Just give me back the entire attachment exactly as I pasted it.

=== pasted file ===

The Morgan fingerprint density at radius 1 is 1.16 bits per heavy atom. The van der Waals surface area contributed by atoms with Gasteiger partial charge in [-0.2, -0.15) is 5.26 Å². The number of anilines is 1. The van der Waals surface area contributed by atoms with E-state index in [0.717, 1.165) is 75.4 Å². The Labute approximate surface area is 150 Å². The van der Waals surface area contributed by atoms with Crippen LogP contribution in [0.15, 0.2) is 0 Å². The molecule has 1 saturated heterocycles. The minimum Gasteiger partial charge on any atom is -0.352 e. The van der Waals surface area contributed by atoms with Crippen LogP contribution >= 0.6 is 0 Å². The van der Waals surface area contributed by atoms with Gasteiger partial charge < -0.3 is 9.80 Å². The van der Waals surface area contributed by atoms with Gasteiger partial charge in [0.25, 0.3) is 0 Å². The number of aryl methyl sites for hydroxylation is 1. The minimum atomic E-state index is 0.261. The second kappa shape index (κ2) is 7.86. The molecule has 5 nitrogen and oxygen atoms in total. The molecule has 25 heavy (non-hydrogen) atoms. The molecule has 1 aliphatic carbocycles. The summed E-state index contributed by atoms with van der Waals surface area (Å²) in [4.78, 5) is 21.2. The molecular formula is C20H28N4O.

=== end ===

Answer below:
The Morgan fingerprint density at radius 1 is 1.16 bits per heavy atom. The van der Waals surface area contributed by atoms with Gasteiger partial charge in [-0.2, -0.15) is 5.26 Å². The number of anilines is 1. The van der Waals surface area contributed by atoms with E-state index in [0.717, 1.165) is 75.4 Å². The Labute approximate surface area is 150 Å². The van der Waals surface area contributed by atoms with Crippen LogP contribution in [0.15, 0.2) is 0 Å². The molecule has 1 saturated heterocycles. The minimum Gasteiger partial charge on any atom is -0.352 e. The van der Waals surface area contributed by atoms with Crippen LogP contribution >= 0.6 is 0 Å². The van der Waals surface area contributed by atoms with Gasteiger partial charge < -0.3 is 9.80 Å². The van der Waals surface area contributed by atoms with Gasteiger partial charge in [0.25, 0.3) is 0 Å². The number of aryl methyl sites for hydroxylation is 1. The minimum atomic E-state index is 0.261. The second kappa shape index (κ2) is 7.86. The molecule has 5 nitrogen and oxygen atoms in total. The molecule has 25 heavy (non-hydrogen) atoms. The molecule has 1 aliphatic carbocycles. The summed E-state index contributed by atoms with van der Waals surface area (Å²) in [4.78, 5) is 21.2. The molecular formula is C20H28N4O.